Farmington River Strategy Czech!

    
     I started fishing with a Spanish/French nymphing setup a month ago to increase productivity of my idle time while I was waiting for hatches of insects.  It has done just that and in a major way.    French/Spanish nymphing allows the nymph fisherman to fish further away from himself with more precise casting  than the traditional Czech nymphing method of rolling or lobbing your flies upstream of you and letting them drift downstream.  The strike indicator or float is replaced with a 18” piece of coiled monofilament.  The coils in the mono make it look like a spring which is exactly what it is and how it’ll be utilized.  When you add weight to the spring it opens up and when your take weight away it closes.  This means that while my flies are sinking to the bottom my spring is still closed, once the slack has fallen from the leader the weight pulls on the spring making it open up again.  You can tell where the bottom of the stream is by watching and taking slack out of the coiled “Sighter”.  You can do this  simply by adjusting your rod tip up or down.  The trick is to find the bottom and just keep the sighter  slightly opening and closing almost in a rhythm which ensures your flies are on the bottom, magic things will happen there.  Say you need to fish a little deeper, no more adjusting a strike indicator; just lower your rod tip mid-drift and your back in the strike zone.   This method definitely shines when fishing swift pocket water as well as medium velocity transitions into tailouts.  French/Spanish nymphing offers a much quicker solution to the problem of weighting your line.  Here the problem is addressed simply by just weighting the flies themselves. 

     In a normal Czech nymphing scenario you must add and take away shot or some kind of weighted putty making your flies heavy enough to swiftly reach the bottom.  Anyone used to fishing this knows the scenario; too much weight and too much slack in the leader is a dead ringer for a bottom snag each time.  The flies can be weighted nicely with a beadhead, some lead wire or a combination of both for super heavy flies that will get down fast and give you more time in the strike zone.  No more fumbling around with a tin of shot or blowing into your hands on a cold wintry day trying to make your sink putty more pliable.  Hey don’t throw out your putty yet!   I have found if you get in a jam and your team of flies is not sinking fast enough for the water conditions, a couple pieces of the putty rolled on your leader ahead of the flies and you’re right back on the bottom.   Precise casting of this rigging is  far superior, even when I have added weight via putty.  This rig still cast much better than the classic Czech Nymphing.  The slinky effect of the coiled sighter catapults your flies forward in a more precise manner opposed to simply hurling  your flies in front of you (which I still love to do and find to be most effective in shallow water situations).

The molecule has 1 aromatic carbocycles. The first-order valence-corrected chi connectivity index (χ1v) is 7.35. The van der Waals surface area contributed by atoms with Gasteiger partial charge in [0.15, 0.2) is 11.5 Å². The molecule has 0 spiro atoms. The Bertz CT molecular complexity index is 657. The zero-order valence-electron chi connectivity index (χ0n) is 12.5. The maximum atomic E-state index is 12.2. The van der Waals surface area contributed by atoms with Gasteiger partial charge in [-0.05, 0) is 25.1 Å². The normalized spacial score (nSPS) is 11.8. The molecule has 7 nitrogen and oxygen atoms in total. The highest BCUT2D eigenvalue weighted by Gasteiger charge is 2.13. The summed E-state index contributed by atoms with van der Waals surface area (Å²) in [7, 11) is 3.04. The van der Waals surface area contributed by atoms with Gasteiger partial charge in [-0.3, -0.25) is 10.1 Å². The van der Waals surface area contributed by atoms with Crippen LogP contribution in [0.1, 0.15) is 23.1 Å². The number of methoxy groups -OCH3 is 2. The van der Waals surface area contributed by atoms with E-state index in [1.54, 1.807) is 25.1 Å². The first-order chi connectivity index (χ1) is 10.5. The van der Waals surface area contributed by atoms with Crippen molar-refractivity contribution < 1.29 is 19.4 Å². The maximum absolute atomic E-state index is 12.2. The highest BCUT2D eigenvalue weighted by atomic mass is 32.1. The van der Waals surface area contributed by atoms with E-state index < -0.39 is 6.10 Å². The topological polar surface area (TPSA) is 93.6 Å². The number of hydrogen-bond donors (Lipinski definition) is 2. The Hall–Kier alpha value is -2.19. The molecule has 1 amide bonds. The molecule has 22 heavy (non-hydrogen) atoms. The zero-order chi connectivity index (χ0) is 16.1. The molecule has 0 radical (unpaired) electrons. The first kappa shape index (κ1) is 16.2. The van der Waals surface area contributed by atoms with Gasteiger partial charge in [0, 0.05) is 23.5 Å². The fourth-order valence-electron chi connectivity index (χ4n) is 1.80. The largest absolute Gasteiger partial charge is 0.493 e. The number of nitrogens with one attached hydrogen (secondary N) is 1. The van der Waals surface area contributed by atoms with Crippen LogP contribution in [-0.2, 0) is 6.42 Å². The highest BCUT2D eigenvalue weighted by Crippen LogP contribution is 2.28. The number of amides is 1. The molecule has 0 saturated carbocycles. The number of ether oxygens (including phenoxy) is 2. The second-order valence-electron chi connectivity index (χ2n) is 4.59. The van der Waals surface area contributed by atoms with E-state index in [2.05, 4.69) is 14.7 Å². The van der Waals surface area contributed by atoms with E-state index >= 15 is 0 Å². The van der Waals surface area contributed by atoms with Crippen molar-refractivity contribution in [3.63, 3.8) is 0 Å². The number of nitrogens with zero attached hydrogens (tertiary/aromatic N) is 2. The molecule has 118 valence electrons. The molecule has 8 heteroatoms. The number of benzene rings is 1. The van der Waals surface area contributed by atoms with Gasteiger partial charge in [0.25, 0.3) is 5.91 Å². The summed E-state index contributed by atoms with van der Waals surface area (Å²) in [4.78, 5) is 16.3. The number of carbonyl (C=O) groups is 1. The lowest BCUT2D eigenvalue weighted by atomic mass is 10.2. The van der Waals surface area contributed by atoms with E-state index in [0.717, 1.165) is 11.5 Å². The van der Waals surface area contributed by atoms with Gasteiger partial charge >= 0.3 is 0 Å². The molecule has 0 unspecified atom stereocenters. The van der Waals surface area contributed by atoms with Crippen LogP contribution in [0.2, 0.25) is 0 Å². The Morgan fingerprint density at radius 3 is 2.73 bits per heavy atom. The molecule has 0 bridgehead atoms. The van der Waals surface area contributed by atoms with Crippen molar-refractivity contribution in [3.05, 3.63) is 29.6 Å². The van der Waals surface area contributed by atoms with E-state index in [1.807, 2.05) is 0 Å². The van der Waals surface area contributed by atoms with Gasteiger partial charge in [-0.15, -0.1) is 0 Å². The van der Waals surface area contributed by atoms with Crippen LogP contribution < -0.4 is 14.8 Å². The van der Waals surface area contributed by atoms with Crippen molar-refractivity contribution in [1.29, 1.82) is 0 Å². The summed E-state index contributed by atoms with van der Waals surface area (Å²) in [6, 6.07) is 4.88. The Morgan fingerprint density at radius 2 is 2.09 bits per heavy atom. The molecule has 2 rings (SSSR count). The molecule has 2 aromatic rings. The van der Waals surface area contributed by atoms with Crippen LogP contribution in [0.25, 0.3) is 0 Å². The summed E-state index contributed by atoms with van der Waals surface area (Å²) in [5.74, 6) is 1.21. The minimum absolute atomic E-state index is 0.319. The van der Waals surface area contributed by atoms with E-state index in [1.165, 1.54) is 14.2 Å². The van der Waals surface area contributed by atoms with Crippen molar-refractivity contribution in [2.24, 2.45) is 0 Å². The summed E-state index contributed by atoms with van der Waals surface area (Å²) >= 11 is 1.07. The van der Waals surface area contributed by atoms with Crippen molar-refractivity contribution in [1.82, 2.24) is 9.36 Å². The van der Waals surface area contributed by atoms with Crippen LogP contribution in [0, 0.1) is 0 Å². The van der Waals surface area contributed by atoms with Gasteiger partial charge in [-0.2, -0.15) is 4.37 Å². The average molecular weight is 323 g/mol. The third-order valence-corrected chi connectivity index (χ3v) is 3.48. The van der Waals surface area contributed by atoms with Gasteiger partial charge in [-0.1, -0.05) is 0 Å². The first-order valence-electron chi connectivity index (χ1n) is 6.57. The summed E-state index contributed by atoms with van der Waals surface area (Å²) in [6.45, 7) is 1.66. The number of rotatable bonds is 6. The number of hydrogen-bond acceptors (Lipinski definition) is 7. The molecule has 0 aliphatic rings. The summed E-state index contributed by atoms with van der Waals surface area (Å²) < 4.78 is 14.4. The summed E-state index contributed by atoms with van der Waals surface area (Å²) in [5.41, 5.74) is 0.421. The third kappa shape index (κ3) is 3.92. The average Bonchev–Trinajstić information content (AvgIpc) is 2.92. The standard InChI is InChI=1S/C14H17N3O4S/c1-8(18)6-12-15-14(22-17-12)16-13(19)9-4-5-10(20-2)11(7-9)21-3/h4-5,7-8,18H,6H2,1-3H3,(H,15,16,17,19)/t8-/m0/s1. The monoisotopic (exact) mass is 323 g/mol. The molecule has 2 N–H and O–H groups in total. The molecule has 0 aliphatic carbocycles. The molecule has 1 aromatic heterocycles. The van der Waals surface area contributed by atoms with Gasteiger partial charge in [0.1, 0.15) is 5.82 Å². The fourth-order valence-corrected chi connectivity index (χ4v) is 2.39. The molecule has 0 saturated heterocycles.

If the mind boggling strike detection and ease of casting (which equates to greater control and precise drifts) aren’t enough to convince the wary, then the added ability to fish much heavier tippets and still catch fish should set you over the top!  The use of 5x tippet gives you the ability to confidently land trophies from the uncharted depths in no time at all!  All you ambitious fishermen out there should give this one a try.   I can’t forget to thank Aaron Jasper for shining a light on this technique, and providing some of his wisdom on this subject, which I have found to be quite helpful and effective.  I hope this has been helpful and to all those interested in giving his a shot I have a video on how to make the leaders in the making.  JW

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